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Discover the story of America’s first President. Chart his road to presidency and explore his relationships with those around him and how they influenced the course of his life. The exhibition asks visitors to question ‘why does America need a president?’ and ‘did George suspect that his legacy would live on centuries after his death?’.
Enjoy the opportunity to get up close to some of George’s personal belongings, including his velvet frock coat. Find out which stories about George are actually myths and have your say by voting on the issues wall.
Sulgrave Manor was built by George Washington’s direct ancestor, Lawrence, in 1539. Today, the Manor tells the stories of the people who have lived in it through the centuries, from the busy family home of the Washingtons to a working Victorian farmhouse.
Get hands on with history by playing board games in the Great Hall, dressing up like a Tudor and grinding spices in the Kitchen.
New for 2023: there is space and time to consider how it would feel to leave your home for a new life far away in an unknown country and just how relevant this story is to the twenty-first century. Visitors are invited to reflect on how they would try to find their place in a new community and the challenge they might face.
The exhibition tells the story of the purchase of Sulgrave in 1914 by donations from both the UK and USA to celebrate 100 years of peace between the two countries. Displays showcase a selection of objects that have been gifted to the Manor over the years, including more quirky items like a piece of George Washington’s hair. Visitors are encouraged to question what friendship means to them and what role it plays in their lives.
Explore the origins of its unique position as a symbol of peace and friendship between nations.
Sulgrave Manor’s collection is a reflection of its unique relationship between the UK and USA.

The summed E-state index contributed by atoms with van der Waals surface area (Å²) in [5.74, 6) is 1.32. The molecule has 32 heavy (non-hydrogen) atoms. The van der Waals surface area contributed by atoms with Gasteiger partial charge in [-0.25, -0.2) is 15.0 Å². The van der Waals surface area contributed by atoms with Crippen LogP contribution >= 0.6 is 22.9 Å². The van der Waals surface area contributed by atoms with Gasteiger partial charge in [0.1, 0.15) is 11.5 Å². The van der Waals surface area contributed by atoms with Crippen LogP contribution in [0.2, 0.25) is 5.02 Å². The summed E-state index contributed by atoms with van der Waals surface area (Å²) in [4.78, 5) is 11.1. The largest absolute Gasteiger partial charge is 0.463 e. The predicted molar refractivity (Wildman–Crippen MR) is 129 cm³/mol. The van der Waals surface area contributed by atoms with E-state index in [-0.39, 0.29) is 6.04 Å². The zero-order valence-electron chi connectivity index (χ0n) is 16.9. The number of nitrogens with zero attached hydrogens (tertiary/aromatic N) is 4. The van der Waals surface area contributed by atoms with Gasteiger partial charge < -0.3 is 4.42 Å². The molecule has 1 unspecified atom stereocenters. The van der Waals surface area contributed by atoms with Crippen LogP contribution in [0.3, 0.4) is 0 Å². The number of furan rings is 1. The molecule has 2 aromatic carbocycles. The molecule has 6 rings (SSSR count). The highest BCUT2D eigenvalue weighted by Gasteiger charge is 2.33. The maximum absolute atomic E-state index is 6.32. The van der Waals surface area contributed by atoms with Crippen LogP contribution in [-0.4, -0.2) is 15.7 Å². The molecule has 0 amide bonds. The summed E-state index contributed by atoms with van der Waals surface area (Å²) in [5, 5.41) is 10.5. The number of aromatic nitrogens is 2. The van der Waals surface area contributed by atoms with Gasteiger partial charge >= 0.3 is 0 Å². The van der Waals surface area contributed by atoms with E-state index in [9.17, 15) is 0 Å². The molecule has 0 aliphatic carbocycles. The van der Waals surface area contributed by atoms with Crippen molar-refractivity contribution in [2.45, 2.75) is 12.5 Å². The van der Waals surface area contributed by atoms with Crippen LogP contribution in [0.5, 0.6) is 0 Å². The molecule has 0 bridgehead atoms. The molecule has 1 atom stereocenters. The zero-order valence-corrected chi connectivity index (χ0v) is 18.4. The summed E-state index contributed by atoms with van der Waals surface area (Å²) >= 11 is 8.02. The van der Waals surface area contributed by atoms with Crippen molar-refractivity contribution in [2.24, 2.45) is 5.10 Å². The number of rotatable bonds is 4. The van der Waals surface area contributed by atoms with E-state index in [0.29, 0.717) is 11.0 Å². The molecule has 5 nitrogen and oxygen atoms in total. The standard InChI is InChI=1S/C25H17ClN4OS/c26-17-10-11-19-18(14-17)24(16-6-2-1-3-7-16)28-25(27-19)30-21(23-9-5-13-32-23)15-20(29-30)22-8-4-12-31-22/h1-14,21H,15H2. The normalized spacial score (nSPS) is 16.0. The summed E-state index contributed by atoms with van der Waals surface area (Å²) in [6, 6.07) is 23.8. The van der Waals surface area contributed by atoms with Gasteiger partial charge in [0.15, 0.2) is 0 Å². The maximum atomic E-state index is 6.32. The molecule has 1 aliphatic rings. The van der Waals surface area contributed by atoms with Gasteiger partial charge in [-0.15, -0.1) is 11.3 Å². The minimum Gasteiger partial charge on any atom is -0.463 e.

Our internationally significant George Washington collection is made up of archive materials, works of art and objects relating to Washington’s personal life, much of which is on display in our George Washington: Life and Legacy exhibition.
The Manor showcases antique furniture, textiles and domestic artifacts that tell the story of the house from its Tudor origins, to its 18th century revival, to its purchase in 1914 by the Anglo-American Peace Treaty. Many of the pieces were gifted by donors from both the UK and USA, through which we continue to tell our story of friendship between nations.
For more information on our collections, email email@example.com
Our Garden was designed in the early 1900s by Sir Reginald Blomfield: architect, garden designer and author. Yew hedges divide the garden into rooms, each one with its own atmosphere. Topiary peacocks welcome visitors at the front door and densely planted borders ensure botanical interest from spring through to autumn. The Tudor Villagers Garden boasts historic vegetables and herbs, whilst mature trees provide shaded seating and stunning autumn colour. Heritage fruit trees grow in the orchard and there’s a designated Silent Space should you wish to simply sit back and enjoy views of the surrounding rolling countryside.
There are lots of exciting changes happening the garden at Sulgrave Manor.
We are dividing the current herb garden area to create a series of new garden rooms and add interest to our planting. In the lower half of the current area we have created a new Rock Garden as per Reginald Blomfield’s plans. Unfortunately, Blomfield left no clues as to what he expected to see in the rock garden. However, we know that these were very popular features in the early 20th Century and so we can build an idea of what he might have suggested by looking at contemporary Rock Gardens from that time. The Alpine craze led to the introduction of new plants and ways to display them. Our new Rock Garden features a new cedar Alpine House and coldframes, the house has lots of ventilation needed to provide the correct conditions for Alpine plants.
Time spent in the Sulgrave Manor Silent Space is likely to deliver a calming experience through exposure to many of the elements you would expect from a long established garden.
Set within the orchard, the area ensures that anyone choosing to sit on the bench or pause for a while is likely to find some peace. With a hedge behind and views sweeping through the orchard and down to the front of the Manor, you can sit and enjoy the scene. Rural traffic is occasional with horses and dogs more frequent. By and large, it is birdsong that predominates. Find out more about Silent Space.
Once you have visited the Manor, Garden and George Washington Exhibition a visit to our small gift shop which offers cards, locally produced goods and crafts, and Sulgrave Manor items is a must.
Visitors can also enjoy our Brewhouse offering tea, coffee and cakes.
Please note only assistance dogs wearing identifying jackets are permitted in the garden.We look forward to welcoming you to Sulgrave Manor & Garden.
We need your help to look after the Manor and our collection for future generations to enjoy. Please support our work, even the smallest donation can make a difference.
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